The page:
Hannah Shewan Stevens, 29, shares her remarkable, life-changing journey from pain to pleasure.
My eyes shot open as a searing pain crawled from the bottom of my back, up my spine and across my shoulders.
“I’m so sick of this,” I groaned.
I was 21, and had just been diagnosed with fibromyalgia – a chronic pain condition.
My diagnosis had been a long and excruciating journey.
At 14, I started getting pain in my back.
At first, I thought I’d pulled a muscle, but weeks turned to months, and the pain hadn’t disappeared.
I went to the doctor, who sent me off with painkillers.
When that didn’t work, I went back again.
It took several visits before my symptoms were finally taken seriously.
I was referred to the hospital and my GP prescribed me with high strength opiates to manage my pain, while they tried to get to the bottom of things.
Each day, I’d suffer searing stabs of pain and fierce aches, often so bad I couldn’t move.
At times, I’d be in bed for days.
While under the care of my local hospital, doctors had several theories about what it could be, including arthritis and spinal growth.
Some doctors claimed it was all in my head or that I was exaggerating, even though I relied on strong pain medication to get me through the day.
I struggled to sleep, and whenever I did make it to school, and later uni – which wasn’t often – I couldn’t concentrate.
Luckily, my teachers were understanding.
“We’ll do whatever we can to help you,” one of my lecturers told me after I broke down in tears during his lecture.
Eight years of poking and prodding later, I finally had an answer, but here was the kicker – there was no cure.
The only thing I could do was religiously take the codeine and tramadol I’d been prescribed.
But when I ran out of medication while the chemist was shut the panic attack I had terrified me.
I laid curled up on my bedroom floor crying, sure I was about to die.
It made me realise how dependent I was on my pills, taking up to 15 a day – way more than the recommended amount.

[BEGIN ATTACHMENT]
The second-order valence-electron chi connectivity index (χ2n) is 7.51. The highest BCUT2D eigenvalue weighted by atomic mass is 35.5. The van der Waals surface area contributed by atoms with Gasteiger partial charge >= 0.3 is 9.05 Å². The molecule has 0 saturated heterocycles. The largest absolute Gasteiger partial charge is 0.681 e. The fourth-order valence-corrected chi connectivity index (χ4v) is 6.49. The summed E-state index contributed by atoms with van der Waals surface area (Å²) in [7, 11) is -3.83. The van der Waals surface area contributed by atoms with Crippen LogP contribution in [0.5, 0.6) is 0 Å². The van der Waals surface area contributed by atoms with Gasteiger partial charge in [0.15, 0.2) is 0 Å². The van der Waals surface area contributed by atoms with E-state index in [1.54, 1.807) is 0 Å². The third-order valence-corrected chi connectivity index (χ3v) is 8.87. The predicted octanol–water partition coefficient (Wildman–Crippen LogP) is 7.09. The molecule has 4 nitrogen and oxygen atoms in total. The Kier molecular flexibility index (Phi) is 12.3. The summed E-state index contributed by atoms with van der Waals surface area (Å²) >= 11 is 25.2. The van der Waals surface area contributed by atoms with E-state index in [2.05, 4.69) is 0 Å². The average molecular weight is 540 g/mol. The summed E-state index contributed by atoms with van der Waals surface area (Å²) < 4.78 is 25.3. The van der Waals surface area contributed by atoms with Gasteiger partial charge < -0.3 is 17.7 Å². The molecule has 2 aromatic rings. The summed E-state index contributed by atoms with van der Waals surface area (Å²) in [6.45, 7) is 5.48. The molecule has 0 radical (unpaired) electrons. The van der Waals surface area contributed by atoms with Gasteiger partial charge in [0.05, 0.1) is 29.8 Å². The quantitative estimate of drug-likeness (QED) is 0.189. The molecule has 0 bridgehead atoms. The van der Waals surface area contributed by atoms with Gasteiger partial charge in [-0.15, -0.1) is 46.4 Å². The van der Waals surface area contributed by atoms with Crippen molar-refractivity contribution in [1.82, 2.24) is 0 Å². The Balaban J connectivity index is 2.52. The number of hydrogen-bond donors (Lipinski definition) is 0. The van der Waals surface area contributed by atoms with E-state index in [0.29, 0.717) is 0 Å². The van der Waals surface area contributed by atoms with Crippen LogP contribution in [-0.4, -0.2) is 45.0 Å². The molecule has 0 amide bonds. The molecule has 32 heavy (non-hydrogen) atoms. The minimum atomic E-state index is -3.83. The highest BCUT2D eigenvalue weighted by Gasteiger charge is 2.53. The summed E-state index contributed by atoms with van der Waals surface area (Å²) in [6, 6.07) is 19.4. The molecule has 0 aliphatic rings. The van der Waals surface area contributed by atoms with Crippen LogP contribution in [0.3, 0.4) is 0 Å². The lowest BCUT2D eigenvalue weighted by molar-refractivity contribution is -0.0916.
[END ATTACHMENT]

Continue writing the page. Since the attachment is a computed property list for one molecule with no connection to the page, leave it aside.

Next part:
Even then, they barely touched the sides.
No more, I vowed.
I started smoking weed, which helped, but I’d replaced one addiction with another.
Then, in 2015, I moved to London, and when I sought help while there, I was introduced to new methods to manage my pain.
I tried lidocaine infusions and a treatment called the Alexander technique. I also tried meditation.
But although these gave me slight relief, the pain was always there.
Then, in 2019, a chance encounter changed everything and transformed my life.
Making love to my boyfriend, I groaned in pleasure as I could feel myself beginning to climax.
“Keep going, I’m nearly there,” I encouraged him.
Suddenly, my body erupted like it never had before, and in that moment, I felt no pain – just bliss!
It was the first time in years that no part of my body felt any discomfort.
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“Are you okay?” my boyfriend asked, seeing the stunned look on my face.
“Yes,” I smiled. “I feel nothing.”
Of course, that required an explanation, and after I gave one, he became much more understanding and was happy for me.
“Shall we try again?” he suggested enthusiastically.
We spent the next few days exploring the possibilities of using pleasure to eradicate pain.
I’d had orgasms before, but the intensity of the one I’d had made it different.
Unfortunately, it soon became apparent that orgasms would not work as a miracle cure – as the pain would always return – but every climax brought some period of calm with it.
It sometimes only lasted a few minutes but occasionally stretched to half an hour. Even a single second was better than never being pain-free.
My boyfriend and I eventually split up, but that didn’t stop my experimentation. It allowed me to delve deeper into what made me click instead of him getting in the way.
I soon discovered that beginning and ending the day with an orgasm made my average pain levels for the day lower. Orgasms became my go-to pain management tool.
On the days when fibromyalgia left me bedridden, I spent the entire day repeatedly climaxing to ease the pain.
I approach pain relief orgasms completely differently from sexual pleasure.
I put on soothing music and focus on physical sensations, excluding sexual fantasies.
I adopted this approach when I could not enjoy partnered sex because I kept chasing painlessness, instead of connection.
Having used this technique consistently for nine months, I now have the art of orgasm down to a fine science and know my body better than ever.
I can achieve eight unique types of orgasms and even climax completely hands-free!
Coupled with regular physiotherapy, exercise, and meditation, I can manage fibromyalgia more effectively, and my mental health has improved.
Since researching orgasms as a pain relief, I discovered many studies that reveal it as an effective way to manage pain, but it was never mentioned to me by any doctors or other sufferers. Maybe they didn’t feel comfortable sharing it.
That’s why I wanted to speak out, so others don’t have to endure years of relentless pain like I have.